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Fark.com’s censorship story is a striking insight into Google’s unchecked power

The founder of the community-driven website claims its advertising revenue was cut off for five weeks.

When Microsoft launched its new search engine Bing in 2009, it wasted no time in trying to get the word out. By striking a deal with the producers of the American teen drama Gossip Girl, it made a range of beautiful characters utter the words “Bing it!” in a way that fell clumsily on the audience’s ears. By the early Noughties, “search it” had already been universally replaced by the words “Google it”, a phrase that had become so ubiquitous that anything else sounded odd.

A screenshot from Gossip Girl, via ildarabbit.wordpress.com

Like Hoover and Tupperware before it, Google’s brand name has now become a generic term.

Yet only recently have concerns about Google’s pervasiveness received mainstream attention. Last month, The Observer ran a story about Google’s auto-fill pulling up the suggested question of “Are Jews evil?” and giving hate speech prominence in the first page of search results. Within a day, Google had altered the autocomplete results.

Though the company’s response may seem promising, it is important to remember that Google isn’t just a search engine (Google’s parent company, Alphabet, has too many subdivisions to mention). Google AdSense is an online advertising service that allows many websites to profit from hosting advertisements on its pages, including the New Statesman itself. Yesterday, Drew Curtis, the founder of the internet news aggregator Fark.com, shared a story about his experiences with the service.

Under the headline “Google farked us over”, Curtis wrote:

“This past October we suffered a huge financial hit because Google mistakenly identified an image that was posted in our comments section over half a decade ago as an underage adult image – which is a felony by the way. Our ads were turned off for almost five weeks – completely and totally their mistake – and they refuse to make it right.”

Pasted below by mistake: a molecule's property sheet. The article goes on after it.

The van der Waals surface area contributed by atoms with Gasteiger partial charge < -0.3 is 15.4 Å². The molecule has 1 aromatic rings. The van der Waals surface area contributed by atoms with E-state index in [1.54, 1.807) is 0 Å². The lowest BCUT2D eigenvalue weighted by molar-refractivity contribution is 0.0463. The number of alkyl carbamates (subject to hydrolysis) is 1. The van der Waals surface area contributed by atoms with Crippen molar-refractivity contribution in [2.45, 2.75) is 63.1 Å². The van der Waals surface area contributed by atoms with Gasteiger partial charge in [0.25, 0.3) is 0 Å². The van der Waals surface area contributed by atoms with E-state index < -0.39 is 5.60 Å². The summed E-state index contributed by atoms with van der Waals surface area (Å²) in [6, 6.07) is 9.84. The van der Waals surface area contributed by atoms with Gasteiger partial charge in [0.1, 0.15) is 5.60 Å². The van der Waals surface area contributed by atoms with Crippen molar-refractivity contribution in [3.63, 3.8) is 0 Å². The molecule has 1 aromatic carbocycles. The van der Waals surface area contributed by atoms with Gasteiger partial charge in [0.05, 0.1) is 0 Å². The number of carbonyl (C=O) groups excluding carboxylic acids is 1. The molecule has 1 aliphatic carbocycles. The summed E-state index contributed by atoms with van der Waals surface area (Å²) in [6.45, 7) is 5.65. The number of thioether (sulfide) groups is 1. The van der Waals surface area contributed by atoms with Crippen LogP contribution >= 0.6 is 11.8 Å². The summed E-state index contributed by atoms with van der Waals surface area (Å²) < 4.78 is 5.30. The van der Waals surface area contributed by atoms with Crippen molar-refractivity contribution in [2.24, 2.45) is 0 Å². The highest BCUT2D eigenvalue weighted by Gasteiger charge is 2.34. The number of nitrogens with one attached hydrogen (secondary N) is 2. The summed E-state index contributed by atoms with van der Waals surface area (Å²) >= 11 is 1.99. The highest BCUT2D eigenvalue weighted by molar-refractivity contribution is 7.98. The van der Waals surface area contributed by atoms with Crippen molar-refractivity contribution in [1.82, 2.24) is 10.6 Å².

The image was of a fully-clothed actress who was an adult at the time, yet Curtis claims Google flagged it because of “a small pedo bear logo” – a meme used to mock paedophiles online. More troubling than Google’s decision, however, is the difficulty that Curtis had contacting the company and resolving the issue, a process which he claims took five weeks. He wrote:

“During this five week period where our ads were shut off, every single interaction with Google Policy took between one to five days. One example: Google Policy told us they shut our ads off due to an image. Without telling us where it was. When I immediately responded and asked them where it was, the response took three more days.”

Curtis claims that other sites have had these issues but are too afraid of Google to speak out publicly. A Google spokesperson says: "We constantly review publishers for compliance with our AdSense policies and take action in the event of violations. If publishers want to appeal or learn more about actions taken with respect to their account, they can find information at the help centre here.”

Fark.com has lost revenue because of Google’s decision, according to Curtis, who sent out a plea for new subscribers to help it “get back on track”. It is easy to see how a smaller website could have been ruined in a similar scenario.


The offending image, via Fark

Google’s decision was not sinister, and it is obviously important that it tackles things that violate its policies. The lack of transparency around such decisions, and the difficulty getting in touch with Google, are troubling, however, as much of the media relies on the AdSense service to exist.

Even if Google doesn’t actively abuse this power, it is disturbing that it has the means by which to strangle any online publication, and worrying that smaller organisations can have problems getting in contact with it to solve any issues. In light of the recent news about Google's search results, the picture painted becomes more even troubling.

Update, 13/01/17:

Another Google spokesperson got in touch to provide the following statement: “We have an existing set of publisher policies that govern where Google ads may be placed in order to protect users from harmful, misleading or inappropriate content.  We enforce these policies vigorously, and taking action may include suspending ads on their site. Publishers can appeal these actions.”

Amelia Tait is a technology and digital culture writer at the New Statesman.

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YouTube announces new measures against extremism – but where do they leave the far right?

Videos by alt-right commentators have arguably radicalised many online. Will Google's latest policies do anything to change this?

Within hours of the terrorist attack in Finsbury Park, Tommy Robinson was trending on Twitter. The former leader of the English Defence League accused the Finsbury Park mosque of “creating terrorists” in a series of tweets on his personal account.